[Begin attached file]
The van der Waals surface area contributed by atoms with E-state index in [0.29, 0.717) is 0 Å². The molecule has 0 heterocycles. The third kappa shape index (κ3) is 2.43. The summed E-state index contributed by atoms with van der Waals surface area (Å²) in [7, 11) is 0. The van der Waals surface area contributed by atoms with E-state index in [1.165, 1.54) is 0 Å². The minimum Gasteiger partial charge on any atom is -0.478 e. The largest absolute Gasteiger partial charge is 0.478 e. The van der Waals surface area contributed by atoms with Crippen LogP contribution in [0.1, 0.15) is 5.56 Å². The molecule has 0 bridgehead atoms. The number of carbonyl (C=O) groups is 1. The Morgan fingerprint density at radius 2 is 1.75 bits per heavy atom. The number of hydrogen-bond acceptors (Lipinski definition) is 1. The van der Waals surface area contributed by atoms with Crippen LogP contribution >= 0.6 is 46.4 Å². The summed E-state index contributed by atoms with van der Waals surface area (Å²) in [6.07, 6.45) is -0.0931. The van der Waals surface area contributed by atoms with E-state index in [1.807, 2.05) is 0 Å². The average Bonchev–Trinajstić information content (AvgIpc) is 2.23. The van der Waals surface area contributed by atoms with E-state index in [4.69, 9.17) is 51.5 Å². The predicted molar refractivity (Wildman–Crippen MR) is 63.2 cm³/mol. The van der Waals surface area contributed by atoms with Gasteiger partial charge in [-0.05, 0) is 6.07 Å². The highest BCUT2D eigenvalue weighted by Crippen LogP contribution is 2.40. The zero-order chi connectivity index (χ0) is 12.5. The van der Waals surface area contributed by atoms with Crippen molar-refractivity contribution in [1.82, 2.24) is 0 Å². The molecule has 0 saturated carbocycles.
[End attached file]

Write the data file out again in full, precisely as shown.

The van der Waals surface area contributed by atoms with E-state index in [0.29, 0.717) is 0 Å². The molecule has 0 heterocycles. The third kappa shape index (κ3) is 2.43. The summed E-state index contributed by atoms with van der Waals surface area (Å²) in [7, 11) is 0. The van der Waals surface area contributed by atoms with E-state index in [1.165, 1.54) is 0 Å². The minimum Gasteiger partial charge on any atom is -0.478 e. The largest absolute Gasteiger partial charge is 0.478 e. The van der Waals surface area contributed by atoms with Crippen LogP contribution in [0.1, 0.15) is 5.56 Å². The molecule has 0 bridgehead atoms. The number of carbonyl (C=O) groups is 1. The Morgan fingerprint density at radius 2 is 1.75 bits per heavy atom. The number of hydrogen-bond acceptors (Lipinski definition) is 1. The van der Waals surface area contributed by atoms with Crippen LogP contribution >= 0.6 is 46.4 Å². The summed E-state index contributed by atoms with van der Waals surface area (Å²) in [6.07, 6.45) is -0.0931. The van der Waals surface area contributed by atoms with E-state index in [1.807, 2.05) is 0 Å². The average Bonchev–Trinajstić information content (AvgIpc) is 2.23. The van der Waals surface area contributed by atoms with E-state index in [4.69, 9.17) is 51.5 Å². The predicted molar refractivity (Wildman–Crippen MR) is 63.2 cm³/mol. The van der Waals surface area contributed by atoms with Gasteiger partial charge in [-0.05, 0) is 6.07 Å². The highest BCUT2D eigenvalue weighted by Crippen LogP contribution is 2.40. The zero-order chi connectivity index (χ0) is 12.5. The van der Waals surface area contributed by atoms with Crippen molar-refractivity contribution in [1.82, 2.24) is 0 Å². The molecule has 0 saturated carbocycles.